Mary Rose reveals armour piercing cannonball secret
By Richard Gray - The Telegraph
She was first raised from her underwater resting place more than 30 years ago and has been prized as an archaeological gem, but it appears the she still has some secrets to surrender.
Scientists studying Henry VIII’s naval flagship, which sank 468 years ago off the south coast of England in a battle with the French, are making new discoveries about the vessel that will change our understanding of history.
New finds will be among 19,000 artefacts going on show in a new £23 million museum, built around the skeleton of the vessel, due to open later this year.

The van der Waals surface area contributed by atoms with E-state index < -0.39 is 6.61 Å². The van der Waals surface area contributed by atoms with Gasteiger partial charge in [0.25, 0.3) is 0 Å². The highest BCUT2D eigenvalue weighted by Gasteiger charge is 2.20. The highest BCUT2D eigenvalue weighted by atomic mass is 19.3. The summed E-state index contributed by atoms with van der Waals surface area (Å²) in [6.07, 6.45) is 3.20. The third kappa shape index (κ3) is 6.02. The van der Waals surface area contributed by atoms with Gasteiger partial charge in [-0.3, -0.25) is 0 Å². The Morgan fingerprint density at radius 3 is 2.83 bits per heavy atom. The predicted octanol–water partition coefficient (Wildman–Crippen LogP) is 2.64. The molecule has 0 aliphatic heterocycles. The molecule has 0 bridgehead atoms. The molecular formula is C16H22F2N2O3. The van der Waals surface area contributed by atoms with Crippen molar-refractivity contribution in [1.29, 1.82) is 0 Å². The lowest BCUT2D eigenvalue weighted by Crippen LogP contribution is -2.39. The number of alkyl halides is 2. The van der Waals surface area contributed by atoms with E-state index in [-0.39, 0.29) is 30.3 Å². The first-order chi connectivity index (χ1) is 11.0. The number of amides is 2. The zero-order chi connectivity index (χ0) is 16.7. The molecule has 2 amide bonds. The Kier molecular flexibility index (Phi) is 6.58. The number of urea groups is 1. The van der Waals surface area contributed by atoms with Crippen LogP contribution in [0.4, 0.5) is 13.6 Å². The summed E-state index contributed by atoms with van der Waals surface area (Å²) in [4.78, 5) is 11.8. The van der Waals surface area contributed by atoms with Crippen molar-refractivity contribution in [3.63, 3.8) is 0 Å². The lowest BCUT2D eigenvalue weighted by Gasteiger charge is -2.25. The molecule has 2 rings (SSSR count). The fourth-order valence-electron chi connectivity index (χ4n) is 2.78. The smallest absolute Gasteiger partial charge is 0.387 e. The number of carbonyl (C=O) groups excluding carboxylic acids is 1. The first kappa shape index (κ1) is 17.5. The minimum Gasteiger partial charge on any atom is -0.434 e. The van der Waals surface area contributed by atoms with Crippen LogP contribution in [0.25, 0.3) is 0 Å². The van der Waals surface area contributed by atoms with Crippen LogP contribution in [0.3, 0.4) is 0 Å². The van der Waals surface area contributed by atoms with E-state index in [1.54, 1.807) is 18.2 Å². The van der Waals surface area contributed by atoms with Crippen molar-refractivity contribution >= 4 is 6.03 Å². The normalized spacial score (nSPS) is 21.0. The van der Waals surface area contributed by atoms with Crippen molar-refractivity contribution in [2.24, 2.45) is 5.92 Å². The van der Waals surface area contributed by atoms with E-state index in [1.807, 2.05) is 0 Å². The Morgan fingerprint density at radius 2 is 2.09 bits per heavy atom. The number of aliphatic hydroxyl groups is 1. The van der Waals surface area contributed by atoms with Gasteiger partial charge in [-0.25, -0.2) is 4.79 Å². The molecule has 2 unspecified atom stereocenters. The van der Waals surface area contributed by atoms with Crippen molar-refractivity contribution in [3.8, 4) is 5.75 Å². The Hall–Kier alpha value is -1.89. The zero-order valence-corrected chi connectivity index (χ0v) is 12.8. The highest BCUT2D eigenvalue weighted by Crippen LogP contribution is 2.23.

Archaeologists have found the remains of a dog that lived on board, and longbows found on board have revealed a great deal about archery at the time.
Among the items most exciting archaeologists are cannonballs believed to be early examples of armour-piercing rounds.
Such shells were thought to have been developed during the late 1800s, before the technology was refined during the world wars.
But the new findings by experts working with the Mary Rose Trust, which has been preserving the ship, now suggest the technology was being used several centuries earlier — although it could also have been a money-saving strategy, using cheaper iron inside the lead balls.
Powerful imaging technology has revealed cubic-shaped lumps of iron encased in the soft, lead cannonballs, which would have allowed guns to punch through the sides of enemy vessels.